In Johnson v. United States, 460 F.2d 1203 (9th Cir. 1972), the court stated: "The consequences of a plea are so numerous that a trial judge would have difficulty in enumerating all of them."Summary of this case from Williams v. United States
May 25, 1972.
Tom O'Toole, Asst. Federal Public Defender (argued), Tom Karas, Federal Public Defender, Phoenix, Ariz., for petitioner-appellant.
Morton Sitver, Asst. U.S. Atty. (argued), William C. Smitherman, U.S. Atty., Phoenix, Ariz., for respondent-appellee.
Appeal from the United States District Court for the District of Arizona.
Before CARTER, WRIGHT and TRASK, Circuit Judges.
This is an appeal from a denial of relief under 28 U.S.C. § 2255, following an evidentiary hearing. The sole question concerns the failure of the trial judge to advise appellant, at the time of his guilty pleas, that he might receive consecutive sentences on guilty pleas to second degree murder. We affirm.
Appellant, an Indian, was charged by indictment in three counts of the murder in December 1959, of three Indian girls on an Indian reservation.
The trial court found at the § 2255 hearing that he was represented by competent appointed counsel. Following plea bargaining, appellant, on April 26, 1960, entered pleas of guilty to the included offense of second degree murder on each count. The trial court did not advise appellant that sentences could be made to run consecutively.
Appellant was sentenced to life imprisonment on Count 1, to 20 years on Count 2, to run consecutive to the life sentence on Count 1, and to 20 years on Count 3, to run concurrent with the sentence on Count 2.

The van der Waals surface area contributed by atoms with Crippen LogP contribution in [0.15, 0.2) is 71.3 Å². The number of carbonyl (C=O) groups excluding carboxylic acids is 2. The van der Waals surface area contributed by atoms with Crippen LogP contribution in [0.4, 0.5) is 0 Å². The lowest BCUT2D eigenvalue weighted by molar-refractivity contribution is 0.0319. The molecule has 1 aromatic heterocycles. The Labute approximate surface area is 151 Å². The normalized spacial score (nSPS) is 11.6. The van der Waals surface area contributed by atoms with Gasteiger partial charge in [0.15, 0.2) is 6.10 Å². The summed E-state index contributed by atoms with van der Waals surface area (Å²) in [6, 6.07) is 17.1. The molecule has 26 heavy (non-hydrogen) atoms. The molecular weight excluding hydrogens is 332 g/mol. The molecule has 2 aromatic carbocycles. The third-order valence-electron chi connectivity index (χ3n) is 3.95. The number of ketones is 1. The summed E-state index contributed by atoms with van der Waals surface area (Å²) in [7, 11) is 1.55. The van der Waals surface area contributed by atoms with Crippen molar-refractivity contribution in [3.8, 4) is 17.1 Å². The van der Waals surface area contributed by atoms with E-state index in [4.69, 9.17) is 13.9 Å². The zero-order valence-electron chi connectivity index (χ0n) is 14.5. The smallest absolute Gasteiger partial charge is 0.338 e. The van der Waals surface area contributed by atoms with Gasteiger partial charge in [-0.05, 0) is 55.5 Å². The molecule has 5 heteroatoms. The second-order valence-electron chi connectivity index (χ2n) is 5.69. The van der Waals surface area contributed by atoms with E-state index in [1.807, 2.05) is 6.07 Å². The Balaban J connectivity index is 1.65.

Following the § 2255 evidentiary hearing in April 1971, the trial court found that the pleas were knowingly, voluntarily, and intelligently made with knowledge of the consequences, except that appellant did not know the sentences could be consecutive.
This finding was supported by the evidence. Appellant's attorney testified he was certain he advised appellant that conviction of first degree murder could result in the penalty of death or of life imprisonment, whereas if appellant pleaded guilty to second degree murder, the maximum penalty would be life imprisonment.
A sentencing court is not required to advise a defendant that prison terms could be made to run consecutively. Hinds v. United States (9 Cir. 1970) 429 F.2d 1322; Tibbs v. United States (9 Cir. 1972) 459 F.2d 292.
United States v. Myers (9 Cir. 1972), 451 F.2d 402, distinguished Hinds. In Myers, the defendant was serving a state sentence and was not advised that his federal sentence would not begin to run until the completion of his state sentence.
The consequences of a plea are so numerous that a trial judge would have difficulty in enumerating all of them. See Mathis v. Hocker (9 Cir. 1972) 459 F.2d 988. We will not expand Rule 11, Fed.Rules of Crim.Proc., to require a court to advise a defendant of consequences not presently required by the law of this circuit.
The judgment is affirmed.